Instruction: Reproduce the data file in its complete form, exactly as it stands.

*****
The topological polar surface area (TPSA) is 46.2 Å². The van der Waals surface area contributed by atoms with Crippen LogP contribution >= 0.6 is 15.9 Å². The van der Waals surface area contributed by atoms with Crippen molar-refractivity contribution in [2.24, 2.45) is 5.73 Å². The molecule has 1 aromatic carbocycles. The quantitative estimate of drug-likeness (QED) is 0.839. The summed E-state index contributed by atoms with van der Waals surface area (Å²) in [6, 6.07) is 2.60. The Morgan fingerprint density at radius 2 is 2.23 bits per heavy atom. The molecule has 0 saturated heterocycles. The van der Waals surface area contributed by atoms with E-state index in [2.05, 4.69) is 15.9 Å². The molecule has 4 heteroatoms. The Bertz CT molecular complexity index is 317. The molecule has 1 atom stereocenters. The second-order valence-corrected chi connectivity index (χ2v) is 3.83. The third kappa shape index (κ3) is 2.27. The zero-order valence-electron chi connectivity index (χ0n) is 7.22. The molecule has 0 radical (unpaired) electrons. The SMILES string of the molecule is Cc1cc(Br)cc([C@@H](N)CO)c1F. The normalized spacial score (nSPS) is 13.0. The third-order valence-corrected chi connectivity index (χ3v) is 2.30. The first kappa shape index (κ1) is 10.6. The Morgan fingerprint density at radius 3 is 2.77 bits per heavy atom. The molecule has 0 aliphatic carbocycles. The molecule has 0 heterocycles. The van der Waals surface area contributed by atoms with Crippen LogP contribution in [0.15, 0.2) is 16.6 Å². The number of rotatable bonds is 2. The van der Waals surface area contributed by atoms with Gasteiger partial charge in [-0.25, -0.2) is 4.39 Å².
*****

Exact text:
The topological polar surface area (TPSA) is 46.2 Å². The van der Waals surface area contributed by atoms with Crippen LogP contribution >= 0.6 is 15.9 Å². The van der Waals surface area contributed by atoms with Crippen molar-refractivity contribution in [2.24, 2.45) is 5.73 Å². The molecule has 1 aromatic carbocycles. The quantitative estimate of drug-likeness (QED) is 0.839. The summed E-state index contributed by atoms with van der Waals surface area (Å²) in [6, 6.07) is 2.60. The Morgan fingerprint density at radius 2 is 2.23 bits per heavy atom. The molecule has 0 saturated heterocycles. The van der Waals surface area contributed by atoms with E-state index in [2.05, 4.69) is 15.9 Å². The molecule has 4 heteroatoms. The Bertz CT molecular complexity index is 317. The molecule has 1 atom stereocenters. The second-order valence-corrected chi connectivity index (χ2v) is 3.83. The third kappa shape index (κ3) is 2.27. The zero-order valence-electron chi connectivity index (χ0n) is 7.22. The molecule has 0 radical (unpaired) electrons. The SMILES string of the molecule is Cc1cc(Br)cc([C@@H](N)CO)c1F. The normalized spacial score (nSPS) is 13.0. The third-order valence-corrected chi connectivity index (χ3v) is 2.30. The first kappa shape index (κ1) is 10.6. The Morgan fingerprint density at radius 3 is 2.77 bits per heavy atom. The molecule has 0 aliphatic carbocycles. The molecule has 0 heterocycles. The van der Waals surface area contributed by atoms with Crippen LogP contribution in [0.15, 0.2) is 16.6 Å². The number of rotatable bonds is 2. The van der Waals surface area contributed by atoms with Gasteiger partial charge in [-0.25, -0.2) is 4.39 Å².